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Breathing Fish and Sneezing Monkey Among the Many New Species Found In the Himalayas

Oct 08, 2015 11:41 AM EDT
Golden Snub-Nosed Monkey
Snub-nosed monkeys were among the 200 new species discovered in the Himalayas.
(Photo : Wikimedia Commons )

Over the past five years more than 200 new species have been found in the Eastern Himalayas. Among the vast array of animals were 133 plants, 26 fish, 10 new amphibians, one reptile, one bird and one mammal. Some of the species found had very unique characteristics, according to a World Wildlife Fund (WWF) report that references its scientific studies at the end.

The dwarf walking snakehead fish, for example, was found in West Bengal, India. This fish breathes air and can survive on land for up to four days. When it comes ashore its movements are clumsy and similar to that of slithering snakes.  

"Snakeheads are valued food fishes in their native habitats. Thirty-six species are currently recognized within the genus Channa. The new species C. andrao has so far been collected only at its type locality in West Bengal," the researchers said in their report.

This was not the only odd individual of the bunch. The discoveries also include a new bird named the spotted wren-babbler, a snub-nosed monkey, a striking blue-eyed frog and a jewel-like snake, according to the WWF.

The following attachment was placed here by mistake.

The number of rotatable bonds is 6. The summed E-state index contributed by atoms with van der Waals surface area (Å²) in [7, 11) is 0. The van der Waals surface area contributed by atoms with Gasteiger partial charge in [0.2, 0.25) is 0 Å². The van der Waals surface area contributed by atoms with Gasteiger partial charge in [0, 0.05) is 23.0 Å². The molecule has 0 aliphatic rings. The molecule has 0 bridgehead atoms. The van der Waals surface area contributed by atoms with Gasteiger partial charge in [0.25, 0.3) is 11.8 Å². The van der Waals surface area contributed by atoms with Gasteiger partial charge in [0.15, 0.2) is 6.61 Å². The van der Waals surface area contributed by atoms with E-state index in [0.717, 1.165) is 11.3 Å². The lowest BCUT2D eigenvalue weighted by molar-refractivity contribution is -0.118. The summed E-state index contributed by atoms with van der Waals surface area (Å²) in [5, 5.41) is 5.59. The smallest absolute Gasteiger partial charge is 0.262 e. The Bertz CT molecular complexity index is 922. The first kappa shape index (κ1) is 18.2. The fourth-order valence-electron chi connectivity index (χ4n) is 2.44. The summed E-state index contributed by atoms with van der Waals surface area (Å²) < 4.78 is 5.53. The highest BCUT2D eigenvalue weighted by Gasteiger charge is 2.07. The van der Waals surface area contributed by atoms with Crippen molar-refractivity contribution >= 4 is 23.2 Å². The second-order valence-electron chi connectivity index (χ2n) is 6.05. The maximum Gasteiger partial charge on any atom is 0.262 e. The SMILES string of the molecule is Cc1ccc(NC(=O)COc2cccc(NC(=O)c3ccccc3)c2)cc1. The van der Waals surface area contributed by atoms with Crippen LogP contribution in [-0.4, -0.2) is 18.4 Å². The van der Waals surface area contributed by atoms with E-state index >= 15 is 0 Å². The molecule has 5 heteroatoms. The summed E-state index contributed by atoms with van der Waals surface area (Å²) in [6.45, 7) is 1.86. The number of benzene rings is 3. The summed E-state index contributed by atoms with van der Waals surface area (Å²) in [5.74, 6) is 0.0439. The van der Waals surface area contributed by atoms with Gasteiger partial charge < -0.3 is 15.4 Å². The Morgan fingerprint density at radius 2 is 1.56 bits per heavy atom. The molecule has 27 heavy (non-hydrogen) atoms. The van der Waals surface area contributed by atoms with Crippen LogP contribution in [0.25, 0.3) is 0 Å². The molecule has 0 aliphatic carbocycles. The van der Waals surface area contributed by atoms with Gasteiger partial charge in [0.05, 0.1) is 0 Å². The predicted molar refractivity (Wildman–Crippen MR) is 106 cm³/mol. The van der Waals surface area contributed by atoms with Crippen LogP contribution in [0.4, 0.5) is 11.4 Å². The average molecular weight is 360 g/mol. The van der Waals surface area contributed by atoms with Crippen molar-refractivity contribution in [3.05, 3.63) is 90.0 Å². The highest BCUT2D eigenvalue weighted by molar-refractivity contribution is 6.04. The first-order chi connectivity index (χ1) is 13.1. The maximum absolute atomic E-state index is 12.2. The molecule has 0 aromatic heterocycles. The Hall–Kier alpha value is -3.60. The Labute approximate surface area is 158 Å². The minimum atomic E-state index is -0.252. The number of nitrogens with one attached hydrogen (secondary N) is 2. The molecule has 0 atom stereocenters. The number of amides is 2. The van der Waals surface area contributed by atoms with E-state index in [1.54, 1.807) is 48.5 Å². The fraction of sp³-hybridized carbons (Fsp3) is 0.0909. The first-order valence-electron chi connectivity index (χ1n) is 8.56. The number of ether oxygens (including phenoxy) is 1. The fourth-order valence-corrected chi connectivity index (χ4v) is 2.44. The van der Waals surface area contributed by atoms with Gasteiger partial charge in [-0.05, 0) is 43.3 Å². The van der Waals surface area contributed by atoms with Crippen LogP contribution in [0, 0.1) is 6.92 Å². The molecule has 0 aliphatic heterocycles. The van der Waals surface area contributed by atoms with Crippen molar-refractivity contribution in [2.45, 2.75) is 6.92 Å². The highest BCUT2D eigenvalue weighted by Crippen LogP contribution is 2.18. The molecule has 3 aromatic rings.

The snub-nosed monkey, also nicknamed "Snubby," was found in a remote forest of northern Myanmar. This monkey often gets rainwater in its upturned nose, which causes the animal to sneeze. To avoid this problem, the monkeys tuck their heads between their knees on rainy days, the researchers noted in their report.

These newly-discovered plants and animals signify that there is still much to be learned about the many diverse species that live around the world. However, the report also notes that biologically diverse places such as the Eastern Himalayas are seriously threatened by climate change.

"The challenge is to preserve our threatened ecosystems before these species, and others yet unknown are lost," Sami Tornikoski, leader of the WWF Living Himalayas Initiative, said in a statement. "The Eastern Himalayas is at a crossroads. Governments can decide whether to follow the current path towards fragile economies that do not fully account for environmental impacts, or take an alternative path towards greener, more sustainable economic development."

For more great nature science stories and general news, please visit our sister site, Headlines and Global News (HNGN).

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